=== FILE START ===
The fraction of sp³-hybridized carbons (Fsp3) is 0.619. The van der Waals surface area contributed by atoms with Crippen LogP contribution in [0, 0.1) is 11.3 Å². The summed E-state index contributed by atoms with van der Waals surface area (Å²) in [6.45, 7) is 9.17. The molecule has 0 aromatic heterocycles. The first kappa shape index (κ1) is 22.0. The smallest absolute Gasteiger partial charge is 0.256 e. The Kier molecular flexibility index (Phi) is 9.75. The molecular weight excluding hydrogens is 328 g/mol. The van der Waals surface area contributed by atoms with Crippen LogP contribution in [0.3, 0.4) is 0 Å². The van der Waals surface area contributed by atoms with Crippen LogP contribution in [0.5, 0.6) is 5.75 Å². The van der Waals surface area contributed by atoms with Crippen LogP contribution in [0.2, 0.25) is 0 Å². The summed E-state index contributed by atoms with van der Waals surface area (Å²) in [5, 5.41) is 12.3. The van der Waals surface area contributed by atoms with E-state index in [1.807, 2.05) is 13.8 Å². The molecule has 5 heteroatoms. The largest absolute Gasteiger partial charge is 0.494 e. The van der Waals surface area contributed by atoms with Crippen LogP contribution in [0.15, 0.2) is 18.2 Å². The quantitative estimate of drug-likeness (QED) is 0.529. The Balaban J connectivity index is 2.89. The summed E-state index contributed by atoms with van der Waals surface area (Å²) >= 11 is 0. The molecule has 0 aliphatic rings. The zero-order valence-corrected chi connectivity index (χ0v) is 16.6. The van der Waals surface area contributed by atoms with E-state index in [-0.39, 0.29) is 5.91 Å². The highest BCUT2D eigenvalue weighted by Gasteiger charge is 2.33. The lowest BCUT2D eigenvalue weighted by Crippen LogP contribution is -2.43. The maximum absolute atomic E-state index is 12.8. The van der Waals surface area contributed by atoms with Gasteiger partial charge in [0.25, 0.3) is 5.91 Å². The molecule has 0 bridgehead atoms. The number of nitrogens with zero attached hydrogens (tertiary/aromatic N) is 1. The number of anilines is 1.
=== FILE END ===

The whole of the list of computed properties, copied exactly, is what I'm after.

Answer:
The fraction of sp³-hybridized carbons (Fsp3) is 0.619. The van der Waals surface area contributed by atoms with Crippen LogP contribution in [0, 0.1) is 11.3 Å². The summed E-state index contributed by atoms with van der Waals surface area (Å²) in [6.45, 7) is 9.17. The molecule has 0 aromatic heterocycles. The first kappa shape index (κ1) is 22.0. The smallest absolute Gasteiger partial charge is 0.256 e. The Kier molecular flexibility index (Phi) is 9.75. The molecular weight excluding hydrogens is 328 g/mol. The van der Waals surface area contributed by atoms with Crippen LogP contribution in [0.3, 0.4) is 0 Å². The van der Waals surface area contributed by atoms with Crippen LogP contribution in [0.5, 0.6) is 5.75 Å². The van der Waals surface area contributed by atoms with Crippen LogP contribution in [0.2, 0.25) is 0 Å². The summed E-state index contributed by atoms with van der Waals surface area (Å²) in [5, 5.41) is 12.3. The van der Waals surface area contributed by atoms with E-state index in [1.807, 2.05) is 13.8 Å². The molecule has 5 heteroatoms. The largest absolute Gasteiger partial charge is 0.494 e. The van der Waals surface area contributed by atoms with Crippen LogP contribution in [0.15, 0.2) is 18.2 Å². The quantitative estimate of drug-likeness (QED) is 0.529. The Balaban J connectivity index is 2.89. The summed E-state index contributed by atoms with van der Waals surface area (Å²) >= 11 is 0. The molecule has 0 aliphatic rings. The zero-order valence-corrected chi connectivity index (χ0v) is 16.6. The van der Waals surface area contributed by atoms with E-state index in [-0.39, 0.29) is 5.91 Å². The highest BCUT2D eigenvalue weighted by Gasteiger charge is 2.33. The lowest BCUT2D eigenvalue weighted by Crippen LogP contribution is -2.43. The maximum absolute atomic E-state index is 12.8. The van der Waals surface area contributed by atoms with Gasteiger partial charge in [0.25, 0.3) is 5.91 Å². The molecule has 0 bridgehead atoms. The number of nitrogens with zero attached hydrogens (tertiary/aromatic N) is 1. The number of anilines is 1.